It is understandable to use tree seedlings in various types of experiments where replicates are needed, but from the defense chemical point of view this makes no sense at all – just as a word of warning
Do control for variation, but do not change the chemistry with seedlings
Scientific experiments with plants typically require the use of multiple plant individuals so that the chemical variation between plant individuals can be controlled and its effects minimized. This requirement is easier to handle with non-woody plants than with woody plants. It may be fully fine to use 50 tiny Arabidopsis thaliana plants in the experiments, while the same with tiny oak or birch seedlings may not be that wise at all. But often these seedlings are used, since their origin can be better controlled than that of fully mature trees. Some words of advice though: full-grown, mature trees are much more relevant than seedlings in all studies dealing with plant chemistry.
Woody plant seedlings are not trees yet from the chemical point of view
It is easy to understand that annual and biannual plants do not have as much differences in the defensive chemistry of their different life forms as is found with trees. Biannual plants may have differences between e.g. the rosettes produced during the first year and the flowering parts produced during the second year, but since they flower only once, the flower chemistry of one individual can only be studied within the season. On the other hand, young woody plant seedlings can be studied year-by-year and they may be hugely different from fully mature trees e.g. in their foliar chemistry. This can be interpreted so that young seedlings must direct all the photosynthetic energy into as rapid growth as possible. This way they minimize the time spent in this most vulnerable stage.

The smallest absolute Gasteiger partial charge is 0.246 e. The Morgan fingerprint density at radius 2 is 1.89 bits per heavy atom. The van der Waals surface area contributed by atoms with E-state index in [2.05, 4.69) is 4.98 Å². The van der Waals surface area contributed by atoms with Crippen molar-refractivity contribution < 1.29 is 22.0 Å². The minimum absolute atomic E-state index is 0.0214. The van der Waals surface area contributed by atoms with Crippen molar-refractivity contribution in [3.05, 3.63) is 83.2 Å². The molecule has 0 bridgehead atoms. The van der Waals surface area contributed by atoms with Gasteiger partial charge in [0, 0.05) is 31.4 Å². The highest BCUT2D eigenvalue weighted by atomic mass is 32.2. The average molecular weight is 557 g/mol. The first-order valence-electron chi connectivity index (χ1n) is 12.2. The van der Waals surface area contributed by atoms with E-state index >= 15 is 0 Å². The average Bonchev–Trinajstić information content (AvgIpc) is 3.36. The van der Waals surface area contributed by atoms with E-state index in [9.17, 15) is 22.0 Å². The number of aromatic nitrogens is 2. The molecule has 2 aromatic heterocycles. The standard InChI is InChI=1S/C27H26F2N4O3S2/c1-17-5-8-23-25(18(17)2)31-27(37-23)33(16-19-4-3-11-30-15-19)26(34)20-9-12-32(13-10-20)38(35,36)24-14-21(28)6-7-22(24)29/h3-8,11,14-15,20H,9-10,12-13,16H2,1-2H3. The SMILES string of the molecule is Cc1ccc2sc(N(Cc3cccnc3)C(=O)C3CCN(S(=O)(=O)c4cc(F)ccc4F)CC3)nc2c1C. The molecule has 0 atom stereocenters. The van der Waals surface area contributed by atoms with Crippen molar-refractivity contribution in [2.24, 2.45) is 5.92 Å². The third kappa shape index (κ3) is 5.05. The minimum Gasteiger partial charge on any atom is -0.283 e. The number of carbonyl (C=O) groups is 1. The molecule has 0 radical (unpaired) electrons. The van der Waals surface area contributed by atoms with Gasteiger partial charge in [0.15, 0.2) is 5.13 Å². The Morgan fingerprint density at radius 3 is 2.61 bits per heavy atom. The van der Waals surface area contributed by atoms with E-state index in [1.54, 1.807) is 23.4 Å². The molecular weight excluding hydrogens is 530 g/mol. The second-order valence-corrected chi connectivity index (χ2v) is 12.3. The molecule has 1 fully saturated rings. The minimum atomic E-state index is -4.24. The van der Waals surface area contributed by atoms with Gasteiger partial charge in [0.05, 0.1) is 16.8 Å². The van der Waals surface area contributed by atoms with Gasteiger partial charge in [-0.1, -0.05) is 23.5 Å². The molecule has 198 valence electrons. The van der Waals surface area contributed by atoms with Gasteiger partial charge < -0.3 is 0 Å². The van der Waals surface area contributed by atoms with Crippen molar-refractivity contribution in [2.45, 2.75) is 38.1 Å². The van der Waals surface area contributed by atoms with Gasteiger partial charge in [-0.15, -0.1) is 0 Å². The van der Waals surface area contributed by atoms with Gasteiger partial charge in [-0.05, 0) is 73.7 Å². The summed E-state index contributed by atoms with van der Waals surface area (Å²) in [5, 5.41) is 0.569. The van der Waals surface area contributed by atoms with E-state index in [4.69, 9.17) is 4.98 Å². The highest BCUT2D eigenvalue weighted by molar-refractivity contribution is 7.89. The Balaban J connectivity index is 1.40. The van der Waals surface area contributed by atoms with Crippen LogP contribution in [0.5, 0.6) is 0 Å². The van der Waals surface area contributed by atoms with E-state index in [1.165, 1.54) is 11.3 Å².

Especially the youngest leaves of seedlings are really atypical for the species
Once trees have reached a certain critical size and have accumulated enough photosynthetic tissue, their machinery starts to direct energy to defensive chemistry in a different manner. At the same time this may be witnessed by the production of normal sized leaves, since very young seedlings maximize their photosynthetic potential by first producing quite unusually large leaves. Especially these large leaves differ a lot from the normal sized ones in their chemical composition. Do you want to use such abnormal leaves in your experiments, if their chemical composition is not at all typical to that species?
If the ecological phenomena are linked to grown trees – use grown trees then
The above-mentioned factors must be taken into account when experiments are designed to e.g. study the effects of biotic or abiotic factors on the biosynthesis of hydrolysable tannins. This should not be done with tiny seedling of hydrolysable tannin producing species, since those seedlings may produce no such tannins at all or their composition may be quite different from that found in the mature foliage. After all, most ecological phenomena are linked to full-grown trees and such should not be modeled with tiny seedlings. Yet, this is too often done.
“This is absolutely the last time I touch seedling chemistry!”